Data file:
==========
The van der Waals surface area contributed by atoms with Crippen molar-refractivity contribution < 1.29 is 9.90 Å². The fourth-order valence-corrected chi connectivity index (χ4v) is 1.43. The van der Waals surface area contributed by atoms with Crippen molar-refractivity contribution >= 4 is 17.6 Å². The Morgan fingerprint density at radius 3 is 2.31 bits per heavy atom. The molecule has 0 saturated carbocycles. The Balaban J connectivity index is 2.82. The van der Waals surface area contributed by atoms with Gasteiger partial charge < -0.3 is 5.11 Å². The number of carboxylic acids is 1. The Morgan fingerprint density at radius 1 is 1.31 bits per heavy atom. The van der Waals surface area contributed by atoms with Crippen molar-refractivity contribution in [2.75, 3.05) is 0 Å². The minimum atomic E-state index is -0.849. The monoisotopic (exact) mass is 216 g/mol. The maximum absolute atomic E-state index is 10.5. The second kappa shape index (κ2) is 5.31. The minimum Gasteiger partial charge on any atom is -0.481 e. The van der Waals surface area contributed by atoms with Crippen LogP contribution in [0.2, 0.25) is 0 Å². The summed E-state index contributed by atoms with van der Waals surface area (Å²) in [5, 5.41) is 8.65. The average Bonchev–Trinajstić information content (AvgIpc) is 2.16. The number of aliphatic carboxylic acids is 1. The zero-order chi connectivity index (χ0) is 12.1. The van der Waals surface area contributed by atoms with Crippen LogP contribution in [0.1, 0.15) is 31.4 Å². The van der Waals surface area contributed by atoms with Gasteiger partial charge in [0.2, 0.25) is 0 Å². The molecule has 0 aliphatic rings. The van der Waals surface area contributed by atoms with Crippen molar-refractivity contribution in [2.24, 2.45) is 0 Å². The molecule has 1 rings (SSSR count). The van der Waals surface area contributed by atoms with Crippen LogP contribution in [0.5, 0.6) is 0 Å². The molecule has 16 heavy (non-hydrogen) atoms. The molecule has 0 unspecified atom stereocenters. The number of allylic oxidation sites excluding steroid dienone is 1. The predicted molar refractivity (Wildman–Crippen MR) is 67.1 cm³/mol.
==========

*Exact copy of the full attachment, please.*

The van der Waals surface area contributed by atoms with Crippen molar-refractivity contribution < 1.29 is 9.90 Å². The fourth-order valence-corrected chi connectivity index (χ4v) is 1.43. The van der Waals surface area contributed by atoms with Crippen molar-refractivity contribution >= 4 is 17.6 Å². The Morgan fingerprint density at radius 3 is 2.31 bits per heavy atom. The molecule has 0 saturated carbocycles. The Balaban J connectivity index is 2.82. The van der Waals surface area contributed by atoms with Gasteiger partial charge < -0.3 is 5.11 Å². The number of carboxylic acids is 1. The Morgan fingerprint density at radius 1 is 1.31 bits per heavy atom. The van der Waals surface area contributed by atoms with Crippen molar-refractivity contribution in [2.75, 3.05) is 0 Å². The minimum atomic E-state index is -0.849. The monoisotopic (exact) mass is 216 g/mol. The maximum absolute atomic E-state index is 10.5. The second kappa shape index (κ2) is 5.31. The minimum Gasteiger partial charge on any atom is -0.481 e. The van der Waals surface area contributed by atoms with Crippen LogP contribution in [0.2, 0.25) is 0 Å². The summed E-state index contributed by atoms with van der Waals surface area (Å²) in [5, 5.41) is 8.65. The average Bonchev–Trinajstić information content (AvgIpc) is 2.16. The number of aliphatic carboxylic acids is 1. The zero-order chi connectivity index (χ0) is 12.1. The van der Waals surface area contributed by atoms with Crippen LogP contribution in [0.1, 0.15) is 31.4 Å². The van der Waals surface area contributed by atoms with Gasteiger partial charge in [0.2, 0.25) is 0 Å². The molecule has 0 aliphatic rings. The van der Waals surface area contributed by atoms with Crippen molar-refractivity contribution in [2.24, 2.45) is 0 Å². The molecule has 1 rings (SSSR count). The van der Waals surface area contributed by atoms with Crippen LogP contribution in [0.5, 0.6) is 0 Å². The molecule has 16 heavy (non-hydrogen) atoms. The molecule has 0 unspecified atom stereocenters. The number of allylic oxidation sites excluding steroid dienone is 1. The predicted molar refractivity (Wildman–Crippen MR) is 67.1 cm³/mol.